A Bowen treatment is very relaxing.
It is mostly performed with the person lying on a treatment couch, although Tom Bowen (the originator of the work) provided beds in his clinic, order to encourage a sense of deeper relaxation.
The Bowen Technique embodies a truly holistic approach to healthcare. It is concerned not just with treating specific conditions and symptoms, but also with encouraging a natural potential for health to express itself in every aspect of the patient's life.

A unique feature of the Bowen Technique is the frequent pauses between each series od moves. These are given to allow the body to respond and integrate what is being done. During these pauses, the therapist will usually leave the room.
This lets the person relax without feeling that they have to keep up a conversation ot that they are being watched.
Bowen therapists sometimes talk about the different effects on posture, particularly 'ascending' and 'descending' influences. The key to effective treatment is to find where the original organising factor in someone's condition is located. For example, a knee injury might be due to a weak toe joint or a pelvic imbalance that is putting undue strain on a knee as that person walks. Similarly, headaches may be the result of an old fall on the tailbone.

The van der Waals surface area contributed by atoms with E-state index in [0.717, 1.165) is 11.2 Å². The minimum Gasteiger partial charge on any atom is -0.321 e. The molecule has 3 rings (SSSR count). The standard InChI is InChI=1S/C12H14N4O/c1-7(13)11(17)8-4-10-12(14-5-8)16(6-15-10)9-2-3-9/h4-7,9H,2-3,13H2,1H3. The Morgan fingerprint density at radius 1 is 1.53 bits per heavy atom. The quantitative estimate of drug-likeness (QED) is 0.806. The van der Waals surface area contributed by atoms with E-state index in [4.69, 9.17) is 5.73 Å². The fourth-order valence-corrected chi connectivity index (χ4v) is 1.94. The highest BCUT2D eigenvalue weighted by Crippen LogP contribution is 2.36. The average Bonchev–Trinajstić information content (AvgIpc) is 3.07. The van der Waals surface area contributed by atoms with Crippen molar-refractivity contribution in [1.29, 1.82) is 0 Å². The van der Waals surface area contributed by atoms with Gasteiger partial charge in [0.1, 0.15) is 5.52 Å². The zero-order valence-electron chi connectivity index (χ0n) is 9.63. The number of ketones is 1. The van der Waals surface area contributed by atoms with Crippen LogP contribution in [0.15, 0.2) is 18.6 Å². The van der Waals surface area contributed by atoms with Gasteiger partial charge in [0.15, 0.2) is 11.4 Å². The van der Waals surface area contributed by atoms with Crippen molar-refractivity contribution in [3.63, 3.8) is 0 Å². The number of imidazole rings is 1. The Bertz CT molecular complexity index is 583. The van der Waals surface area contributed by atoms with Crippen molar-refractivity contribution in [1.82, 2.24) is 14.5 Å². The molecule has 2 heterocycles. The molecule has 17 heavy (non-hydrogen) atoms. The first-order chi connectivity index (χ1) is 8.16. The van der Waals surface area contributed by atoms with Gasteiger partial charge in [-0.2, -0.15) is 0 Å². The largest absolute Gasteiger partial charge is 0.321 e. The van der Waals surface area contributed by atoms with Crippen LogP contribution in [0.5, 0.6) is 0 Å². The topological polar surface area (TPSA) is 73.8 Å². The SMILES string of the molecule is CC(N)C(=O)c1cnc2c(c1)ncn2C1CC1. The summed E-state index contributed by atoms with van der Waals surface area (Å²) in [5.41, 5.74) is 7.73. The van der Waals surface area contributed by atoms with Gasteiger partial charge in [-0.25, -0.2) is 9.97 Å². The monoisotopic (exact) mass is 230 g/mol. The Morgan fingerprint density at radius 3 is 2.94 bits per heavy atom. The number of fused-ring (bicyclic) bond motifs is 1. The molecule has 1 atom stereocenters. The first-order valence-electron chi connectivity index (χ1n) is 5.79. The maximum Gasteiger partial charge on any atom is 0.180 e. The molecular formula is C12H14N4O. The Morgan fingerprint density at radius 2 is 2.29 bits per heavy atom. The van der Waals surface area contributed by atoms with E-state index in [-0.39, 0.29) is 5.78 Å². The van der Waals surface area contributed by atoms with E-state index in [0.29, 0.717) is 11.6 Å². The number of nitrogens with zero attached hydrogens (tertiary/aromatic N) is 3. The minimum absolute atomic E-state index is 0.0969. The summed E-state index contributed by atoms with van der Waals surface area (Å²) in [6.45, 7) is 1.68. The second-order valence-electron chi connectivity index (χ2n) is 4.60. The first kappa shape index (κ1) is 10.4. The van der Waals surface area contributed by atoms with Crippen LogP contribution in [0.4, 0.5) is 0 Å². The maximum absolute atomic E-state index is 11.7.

A perceived challenge in modern healthcare is to have an open mind to alternative models of treatment and therapies. With traditional training, the majority of healthcare workers in the United States tend to be closed minded in regard to therapeutic use of essential oils.  Research however, is indicating the therapeutic value of essential oils and as a result many medical professionals who are highly trained and educated in modern healthcare practices have become open to the possibility of integrating essential oils into our traditional healthcare system.

Through our own experiences of enlightenment, we now have a unique perspective for both traditional and alternative modalities.  We have witnessed a new era developing among physicians, nurses, and other healthcare practitioners who have a willingness to explore the therapeutic value of essential oils.

medical 100422550 150x100 Essential oils—Opening Closed Minds

We have the privilege and opportunity of working with incredible, well respected professionals at Vanderbilt University Medical Center who are open to new ideas of change for the better.  As nurses working long hours in the emergency department, we experience an environment that is challenging and rewarding, but induces high levels of stress and fatigue.  For this very reason, there are many hospitals today struggling to preserve and maintain one of their most valuable healthcare resources, nurses.  Through our own personal use of essential oils we have learned how to effectively reduce and manage our stress.  We recognized an opportunity to improve a stressful and challenging work environment by diffusing essential oils, which we felt would have a positive impact on our coworkers.  Our idea was well received but posed specific challenges.  Initial concerns expressed were regulatory compliance, questions regarding standards of care, and adverse reactions.  After forming a wellness committee and reviewing relevant research, in time these challenges were easily overcome.